Day 1: Retail therapy
The Little Red Dot isn’t called a shopper’s paradise for nothing. With the Great Singapore Sale going strong, you can score discounts of up to 70% in the city’s shops.
First things first, fuel up for an intense, full-day credit card workout at Middle Eastern establishment Artichoke. It’s a shame brunch is only served on weekends – remember to book ahead – because the Turkish hot plate eggs with spiced lamb meatballs as well as the fried chicken are an exercise in perfection. If you’re into food and can’t wait to start shopping, pick up a copy of their cookbook.
A block down the street is the National Design Centre, where stores like Kapok and Keepers live. The former stocks a range of clothes, accessories and homewares, while the latter champions a rotating collection of local designers and brands including leather goods specialist Gnome & Bow.
Tip: Keepers Playground of Infinite Happiness is a 10-day takeover of the National Design Centre from 27 July to 5 August by Keepers, with over 100 local designers, craftsmen, artists and mixologists presenting interactive installations and products. Just remember, cash is king.
When you’re done, a five-minute car ride will have you at historic Kampong Glam, Singapore’s Muslim quarter. The district is anchored by the striking Sultan Mosque and hosts a myriad of hip boutiques alongside traditional ones in charming conservation shophouses, such as perfumery Sifr Aromatics and Amir & Sons, a Persian carpet shop founded in 1921. Keep an eye out for murals – including Coffee Story by Yip Yew Chong – as you walk around the neighbourhood.
Now that you’ve worked up an appetite, treat yourself to a feast at Restaurant Ibid, a recent addition to the local dining scene close to Boat Quay. Helmed by lawyer-turned-culinary-whiz Woo Wai Leong, the winner of MasterChef Asia, this contemporary Chinese spot with Western techniques and elements showcases Woo’s talents wonderfully. Don’t leave without trying the lotus leaf rice with foie gras.
If you’re in the mood for some late-night shopping, head over to The Shoppes at Marina Bay Sands. The mall is brimming with high-end designer labels and stays open until 11pm daily (11.30pm on Fridays and Saturdays).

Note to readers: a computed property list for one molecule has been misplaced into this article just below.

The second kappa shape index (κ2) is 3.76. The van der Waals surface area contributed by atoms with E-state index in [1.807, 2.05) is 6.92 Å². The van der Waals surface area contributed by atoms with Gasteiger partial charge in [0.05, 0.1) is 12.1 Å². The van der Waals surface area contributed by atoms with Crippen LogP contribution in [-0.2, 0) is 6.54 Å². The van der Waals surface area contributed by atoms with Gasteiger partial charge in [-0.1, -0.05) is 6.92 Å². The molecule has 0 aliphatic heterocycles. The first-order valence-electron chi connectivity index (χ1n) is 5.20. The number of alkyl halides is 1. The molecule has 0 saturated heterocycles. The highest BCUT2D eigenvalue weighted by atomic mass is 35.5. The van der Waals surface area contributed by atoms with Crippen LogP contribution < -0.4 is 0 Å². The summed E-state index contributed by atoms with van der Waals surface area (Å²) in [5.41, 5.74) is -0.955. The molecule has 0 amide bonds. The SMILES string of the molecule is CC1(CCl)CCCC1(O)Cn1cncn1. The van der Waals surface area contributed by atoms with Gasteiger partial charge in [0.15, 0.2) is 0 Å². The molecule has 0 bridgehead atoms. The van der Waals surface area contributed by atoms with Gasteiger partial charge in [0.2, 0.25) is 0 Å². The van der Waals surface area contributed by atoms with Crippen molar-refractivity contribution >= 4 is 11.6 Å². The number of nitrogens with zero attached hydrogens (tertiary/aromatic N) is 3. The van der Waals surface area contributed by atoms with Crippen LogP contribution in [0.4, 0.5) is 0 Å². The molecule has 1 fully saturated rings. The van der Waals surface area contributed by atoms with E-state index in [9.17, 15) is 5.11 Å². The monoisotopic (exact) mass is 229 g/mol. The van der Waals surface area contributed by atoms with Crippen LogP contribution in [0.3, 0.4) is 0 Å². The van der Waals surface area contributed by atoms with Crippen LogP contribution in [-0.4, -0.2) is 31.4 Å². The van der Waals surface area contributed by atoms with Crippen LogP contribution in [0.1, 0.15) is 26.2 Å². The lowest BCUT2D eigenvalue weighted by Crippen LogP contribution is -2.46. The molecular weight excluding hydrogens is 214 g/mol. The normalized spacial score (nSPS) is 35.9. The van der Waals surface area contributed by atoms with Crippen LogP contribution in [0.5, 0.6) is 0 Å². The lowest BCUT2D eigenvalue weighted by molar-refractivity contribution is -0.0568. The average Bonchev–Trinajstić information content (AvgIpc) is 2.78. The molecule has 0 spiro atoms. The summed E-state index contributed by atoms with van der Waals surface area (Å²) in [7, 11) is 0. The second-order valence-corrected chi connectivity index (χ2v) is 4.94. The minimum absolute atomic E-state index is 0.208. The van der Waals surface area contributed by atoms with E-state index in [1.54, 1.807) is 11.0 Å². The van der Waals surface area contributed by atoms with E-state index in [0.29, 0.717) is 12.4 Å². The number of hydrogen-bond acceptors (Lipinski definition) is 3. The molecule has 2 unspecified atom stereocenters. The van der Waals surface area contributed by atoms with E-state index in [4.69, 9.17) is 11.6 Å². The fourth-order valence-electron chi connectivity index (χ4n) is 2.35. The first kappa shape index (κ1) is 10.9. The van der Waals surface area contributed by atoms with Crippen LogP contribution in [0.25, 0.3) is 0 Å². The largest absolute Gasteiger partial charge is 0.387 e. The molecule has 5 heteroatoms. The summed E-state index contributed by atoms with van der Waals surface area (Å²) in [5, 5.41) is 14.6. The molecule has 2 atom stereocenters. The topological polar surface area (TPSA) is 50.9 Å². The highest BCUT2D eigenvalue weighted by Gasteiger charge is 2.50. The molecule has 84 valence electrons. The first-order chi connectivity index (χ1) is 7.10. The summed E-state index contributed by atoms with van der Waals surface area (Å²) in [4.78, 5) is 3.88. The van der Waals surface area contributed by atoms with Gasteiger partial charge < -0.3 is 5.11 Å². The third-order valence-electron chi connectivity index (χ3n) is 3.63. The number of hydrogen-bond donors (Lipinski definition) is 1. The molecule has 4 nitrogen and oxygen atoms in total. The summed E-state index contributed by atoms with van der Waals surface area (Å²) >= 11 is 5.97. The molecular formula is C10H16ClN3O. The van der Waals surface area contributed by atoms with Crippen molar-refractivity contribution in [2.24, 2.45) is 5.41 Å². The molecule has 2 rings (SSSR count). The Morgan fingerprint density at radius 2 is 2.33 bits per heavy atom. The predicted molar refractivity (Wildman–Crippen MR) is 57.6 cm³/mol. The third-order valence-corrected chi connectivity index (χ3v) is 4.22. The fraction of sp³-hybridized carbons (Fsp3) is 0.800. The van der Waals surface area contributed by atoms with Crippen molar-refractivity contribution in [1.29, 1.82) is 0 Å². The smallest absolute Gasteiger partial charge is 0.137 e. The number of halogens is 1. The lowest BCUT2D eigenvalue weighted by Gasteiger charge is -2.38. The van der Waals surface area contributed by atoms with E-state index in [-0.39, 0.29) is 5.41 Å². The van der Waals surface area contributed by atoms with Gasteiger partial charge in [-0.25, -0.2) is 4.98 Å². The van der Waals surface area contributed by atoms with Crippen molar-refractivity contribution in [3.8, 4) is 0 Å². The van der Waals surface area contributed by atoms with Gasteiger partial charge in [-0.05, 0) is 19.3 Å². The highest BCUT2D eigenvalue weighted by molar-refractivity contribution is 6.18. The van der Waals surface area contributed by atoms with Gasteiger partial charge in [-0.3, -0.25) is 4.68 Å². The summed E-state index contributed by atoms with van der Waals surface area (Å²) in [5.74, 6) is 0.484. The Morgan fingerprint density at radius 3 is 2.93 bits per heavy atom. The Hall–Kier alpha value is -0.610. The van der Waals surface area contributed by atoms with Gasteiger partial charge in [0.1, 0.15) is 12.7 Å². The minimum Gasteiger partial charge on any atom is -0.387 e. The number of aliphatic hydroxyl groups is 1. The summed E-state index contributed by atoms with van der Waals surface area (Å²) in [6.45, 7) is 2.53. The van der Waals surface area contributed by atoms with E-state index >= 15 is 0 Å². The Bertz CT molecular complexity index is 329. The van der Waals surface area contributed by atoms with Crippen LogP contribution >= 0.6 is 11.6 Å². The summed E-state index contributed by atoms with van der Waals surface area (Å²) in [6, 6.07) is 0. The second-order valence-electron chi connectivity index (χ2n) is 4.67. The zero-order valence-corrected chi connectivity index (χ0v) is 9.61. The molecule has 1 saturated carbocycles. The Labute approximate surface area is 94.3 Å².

Day 2: The great outdoors
One of the best things about Singapore is its lush, abundant greenery. Take full advantage of that at Bukit Timah Nature Reserve, the nation’s second ASEAN Heritage Park. Located in the western corner of central Singapore, it’s a mere 20-minute cab ride from the city. Head out early while it’s still cool enough to enjoy the fresh air as you hike to the top of the island’s tallest hill, which stands at a modest 163m. Aside from its rich history – look out for a bronze plaque which tells the story of the battle for Bukit Timah during World War II – the nature reserve is also home to about 40% of the nation’s flora and fauna including Horsfield’s flying squirrels.
While you’re in the area, call a car and make a beeline for chef-owner Violet Oon’s eponymous Peranakan (Straits Chinese) restaurant, Violet Oon Singapore. Don’t miss classics like ngoh hiang – beancurd-skin-wrapped minced meat rolls seasoned with five-spice powder – as well as Oon’s unique take on local flavours in the form of buah keluak (black nut) noodles, a contemporary pasta iteration with coconut milk and minced prawns.
From there, it’s a 15-minute drive to the iconic Fort Canning Park, which served as the headquarters of the Far East Command Centre and British Army barracks back in the day. There are themed DIY walking trails to choose from, including “Colonial History” – highlights include the site of Sir Stamford Raffles’ first bungalow – which take about 30 to 45 minutes.